Entrance to the Barn Dojo....

Saturday, March 25, 2017

That's what we call y'ur basic basics

First day of Spring.
I was out snowshoeing the other day. The snow wasn't particularly deep--I think there was six or eight inches on the wooded trails--but the snowshoes made it much less of a slog. Part way up the trail I ran into an old New Englander walking his two dogs, and since the dogs were running free and charging down the trail at me, I stopped to say hello to both the dogs and their owner. And, as often happens it seems when you stop to talk off in the woods, one thing led to another and before you know it I'm getting an introduction to the trees of New England.

"That there is your basic hemlock," he said, pointing ahead to a large tree by the side of the trail. "And that over there is your basic black birch. And most of those down across there are your basic quakin' aspens." By this time, though, the dogs were off down the trail and he decided to head off after them, and I set off in the opposite direction.

I walked the first two mile loop and then, feeling energetic, I set off to run the second loop. But what I found myself thinking about was your "basic" tree. Now I know his use of the word "basic" was just a manner of speaking, but it got me to thinking about a video I had seen a few days before. The video lasted about ten minutes. There were four old men (I feel as though I can say that being one of that older group myself) in gi's and black belts doing basics. They did 20 counts each of sweeping kicks, front kicks, short punches, single forearm blocks, double forearm blocks, and chest punches, over a hundred of those, and then more double punches. The video was labeled "Basic training." And that's what got me to wondering. Why is this basic training?

Your basic block and attack from
Seipai kata.
Now admittedly, this was Shorin-ryu training, which I know next to nothing about, but it wasn't so very far from what we would see in any other dojo training any other style of karate. And maybe that's the problem: Shouldn't the training of basics train one for what is fundamental to the art or the system or the style? That is, if the essence of a martial system like Goju-ryu is contained within the classical kata--fairly obvious, I think, since Miyagi Chojun sensei seemed to suggest that the classical kata were the only things sacrosanct in the system (witness his statements at the 1936 meeting of karate masters sponsored by the Ryukyu Shinpo newspapers)--shouldn't the "basics" reflect the tenor of the classical kata? Why not take basics straight from the classical subjects and practice those instead of these generic basics we so often see at the start of any karate class? For each class one could select a different technique, one from each of the classical kata, for instance, and repeat it 10 or 20 times, with the added benefit that students would be practicing the technique on both sides. When we generally move to that part of class focused on classical kata, we do each one once or twice. That means some techniques, since there are many single techniques in the classical subjects, may be practiced once or twice in class. Multiply that times the number of times a student trains the kata and see how long it takes to get to 10,000, that magic number of mastery in any physical activity according to the journalist Malcolm Gladwell.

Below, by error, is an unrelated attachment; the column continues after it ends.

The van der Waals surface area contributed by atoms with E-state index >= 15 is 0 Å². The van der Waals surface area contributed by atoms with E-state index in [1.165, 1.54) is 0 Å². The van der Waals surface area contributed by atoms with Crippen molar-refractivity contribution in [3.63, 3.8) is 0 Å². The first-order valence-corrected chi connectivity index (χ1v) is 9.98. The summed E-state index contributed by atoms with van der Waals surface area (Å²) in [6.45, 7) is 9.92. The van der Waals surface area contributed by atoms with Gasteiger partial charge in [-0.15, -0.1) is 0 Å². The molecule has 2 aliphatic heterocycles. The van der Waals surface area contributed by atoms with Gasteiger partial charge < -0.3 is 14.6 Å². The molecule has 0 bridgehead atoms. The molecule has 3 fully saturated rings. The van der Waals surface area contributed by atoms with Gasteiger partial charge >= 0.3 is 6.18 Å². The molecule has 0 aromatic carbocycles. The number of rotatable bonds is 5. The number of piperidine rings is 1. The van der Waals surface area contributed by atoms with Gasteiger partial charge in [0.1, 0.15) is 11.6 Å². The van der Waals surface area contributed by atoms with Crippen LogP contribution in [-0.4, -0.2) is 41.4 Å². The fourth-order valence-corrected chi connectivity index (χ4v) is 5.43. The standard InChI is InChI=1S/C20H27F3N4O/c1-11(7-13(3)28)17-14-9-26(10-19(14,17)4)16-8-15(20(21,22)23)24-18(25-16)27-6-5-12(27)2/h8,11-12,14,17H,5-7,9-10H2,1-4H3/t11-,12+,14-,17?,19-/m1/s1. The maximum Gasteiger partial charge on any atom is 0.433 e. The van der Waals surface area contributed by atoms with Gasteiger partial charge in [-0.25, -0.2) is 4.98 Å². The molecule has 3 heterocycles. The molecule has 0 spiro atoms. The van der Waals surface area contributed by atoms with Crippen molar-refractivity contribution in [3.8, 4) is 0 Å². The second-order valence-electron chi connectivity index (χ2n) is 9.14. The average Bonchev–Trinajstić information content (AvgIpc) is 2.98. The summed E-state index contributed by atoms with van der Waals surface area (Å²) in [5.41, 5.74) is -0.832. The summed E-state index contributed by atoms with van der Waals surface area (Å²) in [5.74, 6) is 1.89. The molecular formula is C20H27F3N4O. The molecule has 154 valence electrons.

The longer I live, the more language seems to befuddle me. I'm not at all sure I know what basics or kihon waza are. The head block ("jodan uke") we see practiced so diligently doesn't occur in the classical kata of Goju-ryu. Of course, we see it in the Gekisai kata, but those are certainly more generic karate kata, "school-boy kata" as they are sometimes called, so how is that fundamental or basic to the practice of Goju-ryu? And when you really begin to look at the classical subjects, there aren't that many straight punches either, certainly not the preponderance of straight punches that their seemingly endless practice in basics would warrant. And why that particular chest block? And the down block? Does it change how we practice basics if we find that the down block is always used as an attack in the classical subjects of Goju-ryu? And there are probably more knee kicks in the classical kata than kicks with the foot.

Your basic block and attack from
Seisan kata.
So why does this sort of basic training still persist? When I first started training, we would practice these basic punches and blocks hundreds of times each class--we often counted around the dojo for each basic, sixty students counting to ten for each blocking or punching or kicking technique. We got very good at basic blocks, punches, and kicks. And there is certainly something to be said for developing a good stance and foundation or good body mechanics. But why the emphasis on those particular techniques, techniques that one finds in Gekisai Dai Ichi, even if one has been training for five, ten, or twenty years? Is that the essence of Goju-ryu? Are there fundamental lessons to be learned here, even though the techniques themselves have very little to do with the classical subjects? If these basic blocks and punches constitute so much of one's training, won't that affect how one sees kata and bunkai? Won't a student's interpretation of kata (bunkai) simply be a reflection of one's training? That is, if it's all block, punch, kick, that may be all one sees in kata. Is there such a thing as a basic karate kata (and here I'm asking about only the classical subjects)? What would it even mean if someone sitting at a traditional embukai were to lean over towards his neighbor and say, "That there is y'ur basic karate kata"?











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